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overweight air traveler passenger airplane obeseDo you weigh a lot? You could end up paying a lot (more) for flights if airlines take a new “pay as you weigh” proposal seriously. The essay, written by a professor at a university in Norway, proposes three options for charging overweight passengers more money, explaining that the heavier a passenger is, the higher the fuel cost for the airline to transport that person. The author argues that said changes would benefit not only the airlines, but also consumers, both in terms of in-flight comfort (passengers would sit in seats of appropriate sizes) and overall health (it could be an incentive to lose weight).

More Obese Fliers, Smaller Airplane Seats?

Option 1
This option would involve a straightforward per-pound model, where passengers pay a fixed price per pound. Skinnier and/or shorter passengers would obviously pay less than taller, heavier ones.

Option 2
Under this scenario, each passenger would pay a base fare, and adjustments would be made from there — heavier passengers would be charged more, or lighter passengers would be charged less.

Option 3
In this model, three separate fares would be offered, based on body weight: one fare for underweight passengers, one fare for average passengers and one fare for overweight passengers. For the sake of his argument, the author uses the following as ballpark figures, which include the total weight of both the passenger and his or her luggage: underweight = less than or equal to 75 kg (165 pounds), average weight = 76 – 125 kg (167.5 – 275.5 pounds) and overweight = 126 kg (278 pounds) or more.

Poll: Should Obese Passengers Be Required to Buy a Second Seat?

The proposal, which seems logistically impossible, is unlikely to be adopted by airlines anytime soon, but the essay does address several bones of contention that might arise if it’s put into practice in the future. Won’t it discriminate against overweight/muscular/tall/pregnant people? How will it be enforced? How will it affect things like check-in time if airline personnel have to weigh luggage AND passengers?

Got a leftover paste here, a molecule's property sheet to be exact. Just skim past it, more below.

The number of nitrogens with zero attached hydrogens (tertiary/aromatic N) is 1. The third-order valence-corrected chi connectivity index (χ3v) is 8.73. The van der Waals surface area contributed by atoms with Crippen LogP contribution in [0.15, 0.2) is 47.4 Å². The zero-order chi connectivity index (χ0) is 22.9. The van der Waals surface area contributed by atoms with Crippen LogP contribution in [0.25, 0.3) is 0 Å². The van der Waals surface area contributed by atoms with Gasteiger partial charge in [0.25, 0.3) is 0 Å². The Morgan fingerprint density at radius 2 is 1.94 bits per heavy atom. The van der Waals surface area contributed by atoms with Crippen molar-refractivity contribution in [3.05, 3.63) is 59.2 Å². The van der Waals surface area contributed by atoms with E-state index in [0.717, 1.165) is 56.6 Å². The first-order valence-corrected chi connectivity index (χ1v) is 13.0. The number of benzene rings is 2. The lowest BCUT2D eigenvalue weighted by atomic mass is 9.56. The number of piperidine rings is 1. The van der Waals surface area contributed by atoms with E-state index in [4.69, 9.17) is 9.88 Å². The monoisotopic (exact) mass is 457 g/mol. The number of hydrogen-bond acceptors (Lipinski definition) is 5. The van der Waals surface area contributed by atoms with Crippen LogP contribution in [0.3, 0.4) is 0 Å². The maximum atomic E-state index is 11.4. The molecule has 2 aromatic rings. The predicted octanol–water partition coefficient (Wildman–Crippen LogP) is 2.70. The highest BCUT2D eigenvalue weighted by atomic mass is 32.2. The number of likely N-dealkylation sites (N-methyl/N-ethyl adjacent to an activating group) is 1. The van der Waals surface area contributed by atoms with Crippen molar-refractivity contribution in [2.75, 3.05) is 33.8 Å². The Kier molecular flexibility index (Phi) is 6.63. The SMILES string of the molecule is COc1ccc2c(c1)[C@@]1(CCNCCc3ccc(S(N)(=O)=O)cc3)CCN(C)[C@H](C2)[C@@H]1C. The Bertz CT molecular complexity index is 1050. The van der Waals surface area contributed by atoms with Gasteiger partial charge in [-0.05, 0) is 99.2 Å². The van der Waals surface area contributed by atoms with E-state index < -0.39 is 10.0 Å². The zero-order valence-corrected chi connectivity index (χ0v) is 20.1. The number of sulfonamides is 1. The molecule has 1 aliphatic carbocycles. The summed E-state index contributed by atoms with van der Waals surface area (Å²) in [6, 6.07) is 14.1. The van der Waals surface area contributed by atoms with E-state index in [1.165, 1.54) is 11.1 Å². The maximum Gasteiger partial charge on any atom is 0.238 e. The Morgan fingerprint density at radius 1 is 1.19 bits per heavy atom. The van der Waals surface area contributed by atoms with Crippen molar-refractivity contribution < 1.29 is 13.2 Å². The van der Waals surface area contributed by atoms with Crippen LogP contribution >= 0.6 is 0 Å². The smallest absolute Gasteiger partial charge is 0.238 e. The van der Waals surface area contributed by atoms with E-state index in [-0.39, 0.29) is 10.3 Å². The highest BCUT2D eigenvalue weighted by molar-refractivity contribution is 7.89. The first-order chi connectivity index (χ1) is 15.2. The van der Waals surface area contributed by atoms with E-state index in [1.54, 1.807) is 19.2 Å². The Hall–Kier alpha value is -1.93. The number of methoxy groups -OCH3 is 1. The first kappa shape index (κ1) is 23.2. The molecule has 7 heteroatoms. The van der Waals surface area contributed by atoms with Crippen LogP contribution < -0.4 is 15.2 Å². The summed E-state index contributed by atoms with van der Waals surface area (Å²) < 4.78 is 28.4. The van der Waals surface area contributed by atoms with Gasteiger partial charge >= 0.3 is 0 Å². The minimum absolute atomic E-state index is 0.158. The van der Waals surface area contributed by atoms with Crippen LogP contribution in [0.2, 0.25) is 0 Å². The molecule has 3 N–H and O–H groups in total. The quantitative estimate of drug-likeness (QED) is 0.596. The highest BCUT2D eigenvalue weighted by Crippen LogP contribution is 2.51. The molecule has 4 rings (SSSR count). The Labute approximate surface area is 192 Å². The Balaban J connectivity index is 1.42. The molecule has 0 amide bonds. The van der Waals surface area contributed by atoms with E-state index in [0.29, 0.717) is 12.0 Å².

“Weigh in” with your thoughts below.

— written by Ashley Kosciolek

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3 Responses to “Air Freight: Passengers to Be Charged by Body Weight?”

  1. Barb Paul says:

    Keep luggage the way it is now except to enforce the size restriction for carryon which isn’t being done now even though it should be. Also keep the checked luggage the way it is now. Charging for overwt.

    Set a weight restriction and weigh everyone at check in at the same time as luggage. All overwt must pay extra just like luggage. Check for seat size the same way you check for carry on luggage size, i.e., the way you should as you have the equipment there to do it but you aren’t doing it. Have a seat and if a person can’t fit into it they must buy 2 seats. This seat should have sides on it all the way up and down, not just arms and open space that they can hang over into another space. Aisles are a consideration also as some can hardly pass thru aisles. It is getting dangerous with these huge bodies on planes as they can’t even get in and out of seats safely.

    I don’t see a reduction if lighter just like you don’t get a reduction for lighter luggage. I see this whole issue as very plain and simple.

  2. I’ve written on this topic. I agree that travelers should be charged by a combination of their total tonnage and their total volume. Given that space on a plane is limited, those requiring more should pay more. Especially if they require a second seat. Paying a fee for total tonnage makes sense given fuel costs, those that have more weight, including their baggage should pay more than those that don’t, it’s simple.

  3. airfreightphilippines says:

    I think it is fair for obese passengers to charged or pay more if they are not fitted in the space provided by airline companies. It is unfair for underweight passengers if their obese seatmate will use extra space and making them uncomfortable for the whole flight.

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